The decision of Czech authorities to close the investigation and discontinue legal proceedings relating to the death of Stanislav Tomáš, a Romani man who died after being forcefully restrained while being arrested on 19 June 2021, is an aberration of justice, a group of Czech and international human rights organisations have said today.
On 16th March 2022, the General Inspectorate of Police Services (GIBS) closed their investigation into the conduct of the police officers present at the arrest of Stanislav Tomáš. They found that the police intervention was “carried out in a standard way, using coercive measures that were lawful, the use of which did not have a proven causal link to the subsequent death.” Recently the Prosecutor General’s Office (Vrchní státní zastupitelství) also confirmed that the decision of the Ústí nad Labem Police Directorate not to open an investigation was lawful, as well as the supervision of the Ústí nad Labem State Prosecution Office.
The European Roma Rights Centre (ERRC) and the Forum for Human Rights (FORUM) which are supporting the legal representation of the family of the deceased, have responded by filing a request with the Prosecutor General’s Office to initiate an “oversight” procedure. The organisations also intend to bring the case before the Constitutional Court. The ERRC, ROMEA, Amnesty International Czech Republic, and Konexe are jointly questioning the independence and effectiveness of the investigation and asking the Czech Government to propose legislative measures which will ensure similar cases are properly investigated by an independent authority in future.
“The decision to close the investigation into Mr Stanislav’s death was not unexpected, but it is nonetheless a denial of justice. To the government we say it is long past time for a statement on how they plan to salvage Romani people’s trust in a system which clearly show little interest in investigating the actions of police officers, and a reassurance that measures will be taken to ensure impartiality in future investigations. In the meantime, we are continuing our fight for justice for Stanislav. The next step is the Constitutional Court, but we will explore every available legal avenue, including the European Court of Human Rights if Czech courts are unable to provide justice” said ERRC President Đorđe Jovanović.
“From the outset, the investigation of Stanislav Tomáš’s death was undermined by statements justifying the police intervention from high-ranking government officials, including the then Prime Minister Andrej Babiš, which raised major doubts as to whether the investigation would be independent and thorough,” said Linda Sokačová, director of Amnesty International Czech Republic.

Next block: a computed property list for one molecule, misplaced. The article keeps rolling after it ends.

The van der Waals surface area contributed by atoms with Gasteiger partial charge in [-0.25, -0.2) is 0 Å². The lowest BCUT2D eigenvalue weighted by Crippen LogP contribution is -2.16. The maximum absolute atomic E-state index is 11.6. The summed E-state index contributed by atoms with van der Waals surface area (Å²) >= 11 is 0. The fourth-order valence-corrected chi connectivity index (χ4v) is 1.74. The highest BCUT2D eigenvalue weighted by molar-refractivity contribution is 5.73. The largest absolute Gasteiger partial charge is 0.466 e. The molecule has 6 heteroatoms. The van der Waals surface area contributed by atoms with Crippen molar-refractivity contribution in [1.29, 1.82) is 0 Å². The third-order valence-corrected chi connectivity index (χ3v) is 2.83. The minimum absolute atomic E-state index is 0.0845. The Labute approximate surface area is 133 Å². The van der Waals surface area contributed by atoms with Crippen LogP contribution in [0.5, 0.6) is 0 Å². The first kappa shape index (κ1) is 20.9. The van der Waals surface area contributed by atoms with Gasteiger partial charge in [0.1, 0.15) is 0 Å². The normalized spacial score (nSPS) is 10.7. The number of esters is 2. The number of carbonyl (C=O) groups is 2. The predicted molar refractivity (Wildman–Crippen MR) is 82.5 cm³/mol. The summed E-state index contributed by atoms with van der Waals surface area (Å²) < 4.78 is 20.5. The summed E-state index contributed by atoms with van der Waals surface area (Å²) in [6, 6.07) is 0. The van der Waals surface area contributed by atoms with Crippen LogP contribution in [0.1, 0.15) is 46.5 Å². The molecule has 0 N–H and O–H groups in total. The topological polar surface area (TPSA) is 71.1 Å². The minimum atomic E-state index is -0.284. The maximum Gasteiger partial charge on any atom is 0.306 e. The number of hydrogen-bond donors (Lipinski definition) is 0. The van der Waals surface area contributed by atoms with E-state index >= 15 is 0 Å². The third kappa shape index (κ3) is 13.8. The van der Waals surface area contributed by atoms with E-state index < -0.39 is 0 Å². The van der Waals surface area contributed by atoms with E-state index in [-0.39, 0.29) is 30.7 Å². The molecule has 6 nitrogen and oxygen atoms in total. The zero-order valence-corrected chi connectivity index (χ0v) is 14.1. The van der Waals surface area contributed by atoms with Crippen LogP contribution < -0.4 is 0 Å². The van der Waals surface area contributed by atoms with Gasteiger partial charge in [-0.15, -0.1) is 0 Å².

Stanislav Tomáš was forcefully restrained during his arrest on 19 June 2021 by police officers in Teplice and later died. The footage of his arrest was shared on social media and sparked protests across Europe. The video showed a police officer kneeling on Mr Tomáš’s neck in a manner reminiscent of the police killing of the Black American man George Floyd, in May 2020 (for which three police officers present at the murder have recently been convicted for violating his civil rights). While the autopsy results released by the police stated that the cause of Stanislav Tomáš’ death was unrelated to the actions of the police, human rights advocates remain concerned that the disproportionate use of force used to restrain him at best demonstrates negligence on the part of the attending police officers.
“The openly biased approach of the authorities leads us to question if the autopsy was conducted thoroughly, and if not, we cannot rule out that the treatment inflicted by the police was at least a contributing factor in Mr Tomáš death. The only way to avoid any doubt is to have a truly impartial and independent investigation” said Zdeněk Ryšavý, the Director of ROMEA.
The Czech Deputy Public Defender of Rights’ report on 13th December 2021 found the police responsible for playing a significant role in the death of the Romani man. Her report stated that the police officers delayed calling an ambulance and neglected to monitor Stanislav’s health condition. In addition, she found that the Regional Police Directorate had left out crucial information reported by the first responders about Stanislav collapsing before the arrival of the paramedics in their internal investigation which could amount to a failure to conduct an effective investigation.
The human rights organisations are further calling for a review of training available to officers on the policing of minority communities. An additional, independent and transparent review of investigative processes of police misconduct should be carried out with a view to guaranteeing justice for the victims.
Excessive use of force by police against Roma is widespread across Europe, with a disproportionate number of recorded cases against them going back decades. A non-exhaustive map of incidents of police misconduct against Roma, Sinti, and Travellers in Europe is available here.
This press release is also available in Czech.
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